Amazon Fund for rainforest received $640 million in new pledges in 2023

Indigenous people from the Mura tribe shows a deforested area in ??unmarked indigenous lands inside the Amazon rainforest near Humaita
Indigenous people from the Mura tribe shows a deforested area in an unmarked indigenous lands inside the Amazon rainforest near Humaita, Amazonas State, Brazil August 20, 2019. Picture taken August 20, 2019. (Reuters/Ueslei Marcelino)

 Brazil’s Amazon Fund for sustainable rainforest development received $640 million in new pledged donations from developed nations last year, the environmental director of the National Development Bank (BNDES) that manages the fund, Tereza Campello, said on Thursday.

Of that total, $500 million was committed by the Biden Administration over five years, and still need approval by U.S. Congress.

Other new donations came from Britain, Denmark and the European Union, while Norway, the original donor to the fund with $1.2 billion, added additional funding last year as did Germany, the second country to back the initiative.

Since President Luiz Inacio Lula da Silva took office a year ago, deforestation in Brazil’s Amazon has fallen to the lowest rate since 2018, after surging under his predecessor Jair Bolsonaro, a climate-change denier.

Campello said the Amazon Fund currently has 3 billion reais ($610 million) available for investment in conservation and sustainability projects, with 2.2 billion reais already under study for release and 800 million reais awaiting requests.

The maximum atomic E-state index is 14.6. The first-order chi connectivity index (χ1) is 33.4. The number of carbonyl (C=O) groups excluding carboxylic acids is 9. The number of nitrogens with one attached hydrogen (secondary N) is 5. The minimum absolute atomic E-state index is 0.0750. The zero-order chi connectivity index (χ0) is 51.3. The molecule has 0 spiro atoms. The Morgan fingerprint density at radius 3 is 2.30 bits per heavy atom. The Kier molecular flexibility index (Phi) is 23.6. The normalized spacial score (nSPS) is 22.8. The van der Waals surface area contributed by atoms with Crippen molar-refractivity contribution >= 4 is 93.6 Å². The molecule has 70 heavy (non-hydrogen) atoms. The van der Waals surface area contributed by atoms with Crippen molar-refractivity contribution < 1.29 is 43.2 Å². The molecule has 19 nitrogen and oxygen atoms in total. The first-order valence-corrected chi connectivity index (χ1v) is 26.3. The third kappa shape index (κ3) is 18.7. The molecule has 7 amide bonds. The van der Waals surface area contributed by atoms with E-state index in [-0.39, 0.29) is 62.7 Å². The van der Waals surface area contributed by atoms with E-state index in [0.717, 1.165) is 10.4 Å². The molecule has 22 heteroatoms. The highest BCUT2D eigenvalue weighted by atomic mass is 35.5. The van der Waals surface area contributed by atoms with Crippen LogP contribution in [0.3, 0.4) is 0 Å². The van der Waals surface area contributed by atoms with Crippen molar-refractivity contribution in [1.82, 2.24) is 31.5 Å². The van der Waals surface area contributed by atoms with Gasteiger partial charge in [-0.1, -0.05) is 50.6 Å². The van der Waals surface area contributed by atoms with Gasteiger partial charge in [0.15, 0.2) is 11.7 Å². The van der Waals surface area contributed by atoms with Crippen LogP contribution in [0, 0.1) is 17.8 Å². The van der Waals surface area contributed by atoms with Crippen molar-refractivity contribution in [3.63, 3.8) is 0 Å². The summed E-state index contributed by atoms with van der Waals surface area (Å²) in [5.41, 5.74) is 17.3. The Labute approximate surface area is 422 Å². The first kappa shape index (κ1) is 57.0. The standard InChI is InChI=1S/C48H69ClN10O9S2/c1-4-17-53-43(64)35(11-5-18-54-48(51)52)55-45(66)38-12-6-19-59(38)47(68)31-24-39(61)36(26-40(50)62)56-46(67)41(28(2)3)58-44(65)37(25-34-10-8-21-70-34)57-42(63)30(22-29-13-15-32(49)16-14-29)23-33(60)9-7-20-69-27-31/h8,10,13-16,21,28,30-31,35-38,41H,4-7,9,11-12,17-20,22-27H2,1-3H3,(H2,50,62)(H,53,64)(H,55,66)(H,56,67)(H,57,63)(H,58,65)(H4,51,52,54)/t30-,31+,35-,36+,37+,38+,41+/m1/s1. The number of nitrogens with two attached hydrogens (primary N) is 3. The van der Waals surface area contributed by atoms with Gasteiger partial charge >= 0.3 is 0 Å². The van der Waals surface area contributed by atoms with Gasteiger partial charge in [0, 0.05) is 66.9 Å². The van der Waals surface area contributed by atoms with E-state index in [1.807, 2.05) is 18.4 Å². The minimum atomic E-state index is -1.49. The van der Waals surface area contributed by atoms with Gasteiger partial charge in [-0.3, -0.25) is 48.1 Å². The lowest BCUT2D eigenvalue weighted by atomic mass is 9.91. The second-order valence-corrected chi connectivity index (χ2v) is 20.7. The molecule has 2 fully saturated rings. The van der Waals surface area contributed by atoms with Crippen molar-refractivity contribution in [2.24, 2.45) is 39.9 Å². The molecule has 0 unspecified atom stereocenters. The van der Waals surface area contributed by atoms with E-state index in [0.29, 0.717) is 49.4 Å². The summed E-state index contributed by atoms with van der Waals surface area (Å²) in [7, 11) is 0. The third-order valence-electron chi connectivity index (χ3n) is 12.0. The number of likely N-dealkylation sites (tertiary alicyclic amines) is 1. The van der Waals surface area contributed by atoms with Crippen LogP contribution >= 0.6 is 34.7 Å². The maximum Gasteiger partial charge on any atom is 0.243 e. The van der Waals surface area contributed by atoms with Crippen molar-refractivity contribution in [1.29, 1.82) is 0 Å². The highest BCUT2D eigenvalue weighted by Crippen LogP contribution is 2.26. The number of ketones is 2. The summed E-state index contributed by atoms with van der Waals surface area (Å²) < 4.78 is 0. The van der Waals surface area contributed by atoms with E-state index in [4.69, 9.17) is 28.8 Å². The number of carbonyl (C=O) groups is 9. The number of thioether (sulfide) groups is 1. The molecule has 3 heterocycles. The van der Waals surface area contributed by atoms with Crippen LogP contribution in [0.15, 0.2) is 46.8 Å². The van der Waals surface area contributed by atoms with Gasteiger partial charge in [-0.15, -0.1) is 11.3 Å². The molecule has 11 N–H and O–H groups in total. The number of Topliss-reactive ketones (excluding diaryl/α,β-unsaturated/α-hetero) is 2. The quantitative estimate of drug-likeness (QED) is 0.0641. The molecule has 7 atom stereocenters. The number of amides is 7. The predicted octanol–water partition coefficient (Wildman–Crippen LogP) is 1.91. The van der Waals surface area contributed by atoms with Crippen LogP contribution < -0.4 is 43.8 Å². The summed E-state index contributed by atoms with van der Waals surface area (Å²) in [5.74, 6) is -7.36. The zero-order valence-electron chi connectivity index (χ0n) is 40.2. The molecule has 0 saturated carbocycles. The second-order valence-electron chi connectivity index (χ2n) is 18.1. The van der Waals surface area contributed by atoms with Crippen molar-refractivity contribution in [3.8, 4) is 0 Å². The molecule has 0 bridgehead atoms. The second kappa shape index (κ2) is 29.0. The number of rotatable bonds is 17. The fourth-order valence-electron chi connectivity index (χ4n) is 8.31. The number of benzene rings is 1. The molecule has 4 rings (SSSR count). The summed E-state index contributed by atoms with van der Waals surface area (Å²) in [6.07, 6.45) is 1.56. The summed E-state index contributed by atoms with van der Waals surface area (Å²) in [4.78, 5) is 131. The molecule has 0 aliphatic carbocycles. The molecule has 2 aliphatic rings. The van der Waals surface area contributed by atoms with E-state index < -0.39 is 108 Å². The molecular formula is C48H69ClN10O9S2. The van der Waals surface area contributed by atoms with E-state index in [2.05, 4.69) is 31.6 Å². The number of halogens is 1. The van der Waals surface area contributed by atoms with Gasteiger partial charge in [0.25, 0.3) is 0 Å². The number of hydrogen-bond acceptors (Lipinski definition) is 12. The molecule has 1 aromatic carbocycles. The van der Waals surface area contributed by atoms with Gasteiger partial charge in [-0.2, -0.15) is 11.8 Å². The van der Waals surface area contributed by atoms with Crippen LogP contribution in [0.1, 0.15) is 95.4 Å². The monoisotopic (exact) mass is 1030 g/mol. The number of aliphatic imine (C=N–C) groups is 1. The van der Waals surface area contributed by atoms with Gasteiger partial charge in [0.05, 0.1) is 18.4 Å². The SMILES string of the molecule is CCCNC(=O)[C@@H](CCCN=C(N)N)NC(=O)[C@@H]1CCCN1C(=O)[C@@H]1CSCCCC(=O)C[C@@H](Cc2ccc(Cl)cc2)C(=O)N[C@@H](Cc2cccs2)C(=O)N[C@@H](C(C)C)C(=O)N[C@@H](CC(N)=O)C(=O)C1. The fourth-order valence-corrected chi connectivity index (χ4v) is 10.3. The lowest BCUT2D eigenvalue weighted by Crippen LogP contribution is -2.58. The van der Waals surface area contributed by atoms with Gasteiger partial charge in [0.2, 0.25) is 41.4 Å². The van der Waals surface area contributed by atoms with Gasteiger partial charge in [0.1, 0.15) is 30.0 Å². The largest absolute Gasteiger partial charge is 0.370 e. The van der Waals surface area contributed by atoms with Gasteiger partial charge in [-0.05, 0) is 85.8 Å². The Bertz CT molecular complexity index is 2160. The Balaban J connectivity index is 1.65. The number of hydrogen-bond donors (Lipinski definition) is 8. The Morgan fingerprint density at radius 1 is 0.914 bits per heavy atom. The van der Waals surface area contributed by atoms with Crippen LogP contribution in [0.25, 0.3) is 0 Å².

She spoke at a news conference reporting on the fund’s 2023 achievements along with Deputy Environment Minister Joao Paulo Capobianco, who said Brazil’s progress in fighting deforestation has helped the Lula government seek new donations, with more countries offering to contribute.

The Amazon Fund was set up in 2008 to raise donations for non-reimbursable investment in Brazil’s efforts to prevent, monitor and combat deforestation, as well as promote the preservation and sustainable use of the Amazon forest.

Scientists say the world’s largest tropical rainforest is important for slowing global climate change by absorbing large quantities of carbon dioxide from the atmosphere.

Among projects supported by the fund is an international police cooperation center in Manaus that brings together Amazon basin nations in policing the rainforest and sharing intelligence to crack down on illegal logging and mining, drug trafficking, smuggling and other crimes.

—Reporting by Lisandra Paraguassu and Anthony Boadle. Editing by Sam Holmes

Leave a Comment